Breeding for Dilute Colors, continued ...
A true palomino has one cremello allele and is homozygous
chestnut (sorrel). The Palomino Horse Breeders of America, Inc.
(PHBA) registers palominos of several breeds. They must have
a body coat color close to that of fourteen-karat gold, and a
white mane and tail (no more than 15% other colored hairs). By
contrast, the Palomino Horse Association (PHA) registers both
palominos and cremellos. This provides an advantage to breeders.
Here is why.
If you breed one palomino to another, on the average, half
of their offspring will be palominos, one quarter sorrels, and
one quarter cremellos. A palomino bred to a sorrel has a 50%
chance of throwing a palomino and 50% chance of a sorrel. On
the other hand, if you breed a cream-colored horse that is both
homozygous chestnut and cremello to a sorrel, you will always
get a palomino. This is the only way to 100% guarantee that your
foal will be a palomino.
The problem is, you cannot tell whether a cream-colored horse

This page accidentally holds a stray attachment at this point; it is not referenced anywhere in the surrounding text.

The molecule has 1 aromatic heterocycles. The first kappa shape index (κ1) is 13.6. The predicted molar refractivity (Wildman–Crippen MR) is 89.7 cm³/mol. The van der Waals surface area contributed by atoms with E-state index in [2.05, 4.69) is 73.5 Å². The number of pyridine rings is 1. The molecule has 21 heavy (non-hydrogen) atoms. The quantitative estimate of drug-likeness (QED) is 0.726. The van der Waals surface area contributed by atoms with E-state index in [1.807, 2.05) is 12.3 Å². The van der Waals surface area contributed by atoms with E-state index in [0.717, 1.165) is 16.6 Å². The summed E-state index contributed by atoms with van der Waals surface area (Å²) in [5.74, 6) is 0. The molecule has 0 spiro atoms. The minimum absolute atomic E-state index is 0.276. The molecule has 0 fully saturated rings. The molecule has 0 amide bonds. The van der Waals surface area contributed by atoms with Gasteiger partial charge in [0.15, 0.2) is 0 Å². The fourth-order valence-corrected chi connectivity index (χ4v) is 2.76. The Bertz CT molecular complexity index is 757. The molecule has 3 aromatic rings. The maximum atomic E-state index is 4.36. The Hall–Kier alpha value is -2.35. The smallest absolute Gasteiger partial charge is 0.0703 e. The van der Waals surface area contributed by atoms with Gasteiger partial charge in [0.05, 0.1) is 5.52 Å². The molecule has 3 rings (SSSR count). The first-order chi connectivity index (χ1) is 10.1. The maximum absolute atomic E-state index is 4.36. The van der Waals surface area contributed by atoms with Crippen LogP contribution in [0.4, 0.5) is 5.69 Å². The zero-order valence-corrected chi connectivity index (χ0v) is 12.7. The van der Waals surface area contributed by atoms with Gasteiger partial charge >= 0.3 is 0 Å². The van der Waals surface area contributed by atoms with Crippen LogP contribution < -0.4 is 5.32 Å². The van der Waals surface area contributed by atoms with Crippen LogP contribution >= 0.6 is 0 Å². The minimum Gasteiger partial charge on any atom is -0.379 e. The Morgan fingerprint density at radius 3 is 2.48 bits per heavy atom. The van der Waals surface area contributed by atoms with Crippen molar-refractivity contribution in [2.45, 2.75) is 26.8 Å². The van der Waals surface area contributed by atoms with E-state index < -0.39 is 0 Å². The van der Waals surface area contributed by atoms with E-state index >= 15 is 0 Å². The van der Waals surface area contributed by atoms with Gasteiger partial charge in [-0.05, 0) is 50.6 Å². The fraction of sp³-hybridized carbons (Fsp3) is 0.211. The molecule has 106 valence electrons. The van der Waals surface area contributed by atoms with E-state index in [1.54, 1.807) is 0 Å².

is homozygous cremello just by looking. For example, a horse
that combines one cremello allele with a champagne or silver
dapple allele can look like a cremello.
A silver dapple or champagne horse can also appear to be a
palomino without having a cremello allele. A horse with the silver
dapple allele can look like a sorrel, but carry bay alleles.
If you breed these false sorrels or palominos, they can throw
Genetic tests for homozygous cremello and chestnut alleles
can guarantee 100% success at palomino breeding.
Palomino Horse Breeders of America
15253 E. Skelly Drive,
Tulsa, Oklahoma 74116-2637
Palomino Horse Association
HC 63. Box 24, Dornsife, PA 17823.
Telephone (570) 758-3067
Fax (570) 758-5336